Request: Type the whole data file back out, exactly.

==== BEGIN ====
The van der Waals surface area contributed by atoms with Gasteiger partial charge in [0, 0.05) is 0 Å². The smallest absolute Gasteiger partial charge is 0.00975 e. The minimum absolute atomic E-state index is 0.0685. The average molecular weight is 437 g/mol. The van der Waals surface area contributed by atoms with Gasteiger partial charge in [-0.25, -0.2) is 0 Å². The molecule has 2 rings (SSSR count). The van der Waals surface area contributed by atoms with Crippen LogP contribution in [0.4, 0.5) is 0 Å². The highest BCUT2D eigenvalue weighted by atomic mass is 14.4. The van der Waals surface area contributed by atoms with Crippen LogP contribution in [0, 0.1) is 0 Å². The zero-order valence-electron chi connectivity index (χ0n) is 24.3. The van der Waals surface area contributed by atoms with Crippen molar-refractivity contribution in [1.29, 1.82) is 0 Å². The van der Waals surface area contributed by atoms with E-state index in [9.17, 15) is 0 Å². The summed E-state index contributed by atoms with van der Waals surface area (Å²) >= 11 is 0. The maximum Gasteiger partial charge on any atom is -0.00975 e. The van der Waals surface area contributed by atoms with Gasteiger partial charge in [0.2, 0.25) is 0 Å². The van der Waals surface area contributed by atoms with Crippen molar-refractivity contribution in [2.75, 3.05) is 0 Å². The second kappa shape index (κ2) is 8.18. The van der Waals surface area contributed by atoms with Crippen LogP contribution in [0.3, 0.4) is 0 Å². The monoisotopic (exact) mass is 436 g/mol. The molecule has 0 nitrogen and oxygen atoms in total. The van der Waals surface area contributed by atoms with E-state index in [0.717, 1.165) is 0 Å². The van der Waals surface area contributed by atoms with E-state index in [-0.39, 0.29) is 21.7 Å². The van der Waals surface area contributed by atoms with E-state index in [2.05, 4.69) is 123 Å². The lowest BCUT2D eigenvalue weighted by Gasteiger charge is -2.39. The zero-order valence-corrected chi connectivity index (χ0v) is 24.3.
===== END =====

The van der Waals surface area contributed by atoms with Gasteiger partial charge in [0, 0.05) is 0 Å². The smallest absolute Gasteiger partial charge is 0.00975 e. The minimum absolute atomic E-state index is 0.0685. The average molecular weight is 437 g/mol. The van der Waals surface area contributed by atoms with Gasteiger partial charge in [-0.25, -0.2) is 0 Å². The molecule has 2 rings (SSSR count). The van der Waals surface area contributed by atoms with Crippen LogP contribution in [0.4, 0.5) is 0 Å². The highest BCUT2D eigenvalue weighted by atomic mass is 14.4. The van der Waals surface area contributed by atoms with Crippen LogP contribution in [0, 0.1) is 0 Å². The zero-order valence-electron chi connectivity index (χ0n) is 24.3. The van der Waals surface area contributed by atoms with Crippen molar-refractivity contribution in [1.29, 1.82) is 0 Å². The van der Waals surface area contributed by atoms with E-state index in [9.17, 15) is 0 Å². The summed E-state index contributed by atoms with van der Waals surface area (Å²) >= 11 is 0. The maximum Gasteiger partial charge on any atom is -0.00975 e. The van der Waals surface area contributed by atoms with Gasteiger partial charge in [0.2, 0.25) is 0 Å². The van der Waals surface area contributed by atoms with Crippen molar-refractivity contribution in [2.75, 3.05) is 0 Å². The second kappa shape index (κ2) is 8.18. The van der Waals surface area contributed by atoms with Crippen LogP contribution in [0.3, 0.4) is 0 Å². The monoisotopic (exact) mass is 436 g/mol. The molecule has 0 nitrogen and oxygen atoms in total. The van der Waals surface area contributed by atoms with E-state index in [0.717, 1.165) is 0 Å². The van der Waals surface area contributed by atoms with E-state index in [-0.39, 0.29) is 21.7 Å². The van der Waals surface area contributed by atoms with E-state index in [2.05, 4.69) is 123 Å². The lowest BCUT2D eigenvalue weighted by Gasteiger charge is -2.39. The zero-order valence-corrected chi connectivity index (χ0v) is 24.3.